10th July 2015

Range of Factors Behind Recovery of Prime Cattle Prices

The arrival of summer has seen a significant rebounding of prime cattle prices which have risen by eight percent in the past four weeks, according to Quality Meat Scotland analysis.

This sharp recovery is, said Stuart Ashworth, QMS Head of Economics Services, almost unprecedented and will have been warmly received by producers, if not processors.

“Scottish producers are seeing prices for cattle which are seven per cent higher per kilo than this time last year,” said Mr Ashworth. 

“Given the continuing trend for carcases to be heavier than last year, the market return per animal will have increased by more than seven per cent on the year.”

Compared to 12 months ago, Scottish price-reporting abattoirs show a 25% decline in the number of young bulls slaughtered and a seven per cent decline in heifer numbers slaughtered, while steer numbers are little changed. 

A number of factors have been driving change in the marketplace over the past month.

“Compared to a month ago steer and heifer slaughter numbers are down and young bull numbers are up. Historically, though, this is the time of year when young bulls are most important in the overall kill,” said Mr Ashworth.

In contrast, English and Welsh price-reporting abattoirs have seen numbers increase for both heifers and steers over the past month. 

Nevertheless, compared to a year ago, young bull numbers in England and Wales are down but steers and heifers up. 

“In broad terms then, cattle are in tighter supply in Scotland than in England and Wales.  So the basic rule of economics - namely reduced supply chases price higher - is currently at play,” observed Mr Ashworth.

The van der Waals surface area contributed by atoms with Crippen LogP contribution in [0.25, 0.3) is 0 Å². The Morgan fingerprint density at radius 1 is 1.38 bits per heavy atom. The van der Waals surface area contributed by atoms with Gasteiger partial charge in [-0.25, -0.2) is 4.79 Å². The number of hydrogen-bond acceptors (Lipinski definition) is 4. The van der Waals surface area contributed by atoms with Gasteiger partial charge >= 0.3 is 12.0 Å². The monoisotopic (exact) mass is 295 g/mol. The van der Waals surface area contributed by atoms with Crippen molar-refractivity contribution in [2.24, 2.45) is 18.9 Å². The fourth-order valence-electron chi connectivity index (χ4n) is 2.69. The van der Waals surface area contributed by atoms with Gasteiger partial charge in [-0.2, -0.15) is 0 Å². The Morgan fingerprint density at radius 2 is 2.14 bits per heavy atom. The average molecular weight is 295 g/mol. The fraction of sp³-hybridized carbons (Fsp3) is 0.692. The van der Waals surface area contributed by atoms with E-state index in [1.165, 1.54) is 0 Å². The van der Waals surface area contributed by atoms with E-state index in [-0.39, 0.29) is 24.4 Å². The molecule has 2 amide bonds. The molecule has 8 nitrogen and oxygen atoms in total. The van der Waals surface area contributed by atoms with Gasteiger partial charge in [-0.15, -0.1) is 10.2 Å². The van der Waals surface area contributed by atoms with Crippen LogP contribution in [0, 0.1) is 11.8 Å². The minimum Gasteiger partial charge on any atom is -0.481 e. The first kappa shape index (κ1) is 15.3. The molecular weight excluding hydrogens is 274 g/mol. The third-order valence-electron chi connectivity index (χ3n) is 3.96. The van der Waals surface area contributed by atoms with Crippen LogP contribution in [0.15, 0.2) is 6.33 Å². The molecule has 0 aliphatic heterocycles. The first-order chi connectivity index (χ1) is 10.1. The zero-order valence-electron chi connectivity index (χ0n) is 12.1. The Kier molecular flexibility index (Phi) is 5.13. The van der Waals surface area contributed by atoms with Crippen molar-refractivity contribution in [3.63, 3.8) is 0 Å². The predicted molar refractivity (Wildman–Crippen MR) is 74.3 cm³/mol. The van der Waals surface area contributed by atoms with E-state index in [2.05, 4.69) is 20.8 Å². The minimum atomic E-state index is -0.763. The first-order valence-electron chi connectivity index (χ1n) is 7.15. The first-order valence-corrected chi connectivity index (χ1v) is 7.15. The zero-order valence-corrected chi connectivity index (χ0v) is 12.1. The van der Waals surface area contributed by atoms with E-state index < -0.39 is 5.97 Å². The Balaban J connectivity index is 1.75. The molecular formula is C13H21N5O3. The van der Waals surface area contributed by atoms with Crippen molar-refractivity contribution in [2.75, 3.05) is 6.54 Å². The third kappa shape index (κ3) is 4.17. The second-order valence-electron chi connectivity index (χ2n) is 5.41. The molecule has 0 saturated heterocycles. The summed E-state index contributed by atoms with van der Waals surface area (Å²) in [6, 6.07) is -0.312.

“But if we look back a month, or indeed a quarter, the number of cattle being handled by Scottish abattoirs was also lower than 12 months earlier and despite heavier carcase weights the volume of beef leaving abattoirs was also lower than 12 months earlier - but prices were sliding,” he said. Across the UK as a whole, beef production ex-abattoir has, since March, been lower than levels a year earlier.   “So if tighter supply is driving price higher just now, why wasn’t that the case earlier in the year?” asked Mr Ashworth.

One answer, he said, may lie in the balance of trade. “Unfortunately trade data takes some time to be collated, but reviewing the data available to the end of May shows us the combined effect of changes in trade and changes in abattoir production.

“This resulted in more beef on the home market than in 2014 for the first quarter of 2015 but less, and an increasing deficit, through April and May. So basic economics is at play, in that the total amount of beef on the home market has now fallen below the levels seen in 2014 and producer price has responded as expected,” said Mr Ashworth.

Prime cattle supplies in GB are expected to remain lower than last year for much of the remainder of 2015.

“However, supplies of animals - if not meat  which is dependent on carcase size as well as animal numbers - will begin to increase as we move into 2016.

“At the same time our main source of imported beef, Ireland, is also predicting lower slaughter numbers for the rest of 2015. The collective impact of these factors will see the negotiating strength swing back to the producer for a while.”



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